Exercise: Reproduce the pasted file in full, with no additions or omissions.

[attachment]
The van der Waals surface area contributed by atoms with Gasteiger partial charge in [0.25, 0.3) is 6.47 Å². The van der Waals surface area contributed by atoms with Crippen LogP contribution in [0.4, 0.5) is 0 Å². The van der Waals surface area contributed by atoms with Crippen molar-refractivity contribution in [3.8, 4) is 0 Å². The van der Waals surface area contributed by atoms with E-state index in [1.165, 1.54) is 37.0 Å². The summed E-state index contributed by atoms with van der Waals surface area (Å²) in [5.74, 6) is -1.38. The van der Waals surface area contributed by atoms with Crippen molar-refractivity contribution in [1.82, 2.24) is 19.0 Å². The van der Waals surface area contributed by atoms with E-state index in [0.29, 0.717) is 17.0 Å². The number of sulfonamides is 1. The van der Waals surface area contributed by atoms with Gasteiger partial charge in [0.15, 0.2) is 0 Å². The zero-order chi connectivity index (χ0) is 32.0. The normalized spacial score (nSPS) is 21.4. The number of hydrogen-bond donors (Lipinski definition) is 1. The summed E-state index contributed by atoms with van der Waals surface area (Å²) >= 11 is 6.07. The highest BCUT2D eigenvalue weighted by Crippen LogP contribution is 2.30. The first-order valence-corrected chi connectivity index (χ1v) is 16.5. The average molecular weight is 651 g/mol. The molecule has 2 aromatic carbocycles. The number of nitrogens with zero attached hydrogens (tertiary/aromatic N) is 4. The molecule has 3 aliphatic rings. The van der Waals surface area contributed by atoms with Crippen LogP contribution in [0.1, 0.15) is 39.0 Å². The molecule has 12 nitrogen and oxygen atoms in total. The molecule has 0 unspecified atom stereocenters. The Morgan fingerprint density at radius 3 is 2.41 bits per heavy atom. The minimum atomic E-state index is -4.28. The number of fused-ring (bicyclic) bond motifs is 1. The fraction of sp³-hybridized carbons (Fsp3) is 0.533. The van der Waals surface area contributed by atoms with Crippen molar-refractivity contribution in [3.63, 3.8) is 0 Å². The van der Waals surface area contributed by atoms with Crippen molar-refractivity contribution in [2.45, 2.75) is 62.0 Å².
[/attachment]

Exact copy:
The van der Waals surface area contributed by atoms with Gasteiger partial charge in [0.25, 0.3) is 6.47 Å². The van der Waals surface area contributed by atoms with Crippen LogP contribution in [0.4, 0.5) is 0 Å². The van der Waals surface area contributed by atoms with Crippen molar-refractivity contribution in [3.8, 4) is 0 Å². The van der Waals surface area contributed by atoms with E-state index in [1.165, 1.54) is 37.0 Å². The summed E-state index contributed by atoms with van der Waals surface area (Å²) in [5.74, 6) is -1.38. The van der Waals surface area contributed by atoms with Crippen molar-refractivity contribution in [1.82, 2.24) is 19.0 Å². The van der Waals surface area contributed by atoms with E-state index in [0.29, 0.717) is 17.0 Å². The number of sulfonamides is 1. The van der Waals surface area contributed by atoms with Gasteiger partial charge in [0.15, 0.2) is 0 Å². The zero-order chi connectivity index (χ0) is 32.0. The normalized spacial score (nSPS) is 21.4. The number of hydrogen-bond donors (Lipinski definition) is 1. The summed E-state index contributed by atoms with van der Waals surface area (Å²) >= 11 is 6.07. The highest BCUT2D eigenvalue weighted by Crippen LogP contribution is 2.30. The first-order valence-corrected chi connectivity index (χ1v) is 16.5. The average molecular weight is 651 g/mol. The molecule has 2 aromatic carbocycles. The number of nitrogens with zero attached hydrogens (tertiary/aromatic N) is 4. The molecule has 3 aliphatic rings. The van der Waals surface area contributed by atoms with Crippen LogP contribution in [0.1, 0.15) is 39.0 Å². The molecule has 12 nitrogen and oxygen atoms in total. The molecule has 0 unspecified atom stereocenters. The Morgan fingerprint density at radius 3 is 2.41 bits per heavy atom. The minimum atomic E-state index is -4.28. The number of fused-ring (bicyclic) bond motifs is 1. The fraction of sp³-hybridized carbons (Fsp3) is 0.533. The van der Waals surface area contributed by atoms with Crippen molar-refractivity contribution in [3.63, 3.8) is 0 Å². The van der Waals surface area contributed by atoms with Crippen molar-refractivity contribution in [2.45, 2.75) is 62.0 Å².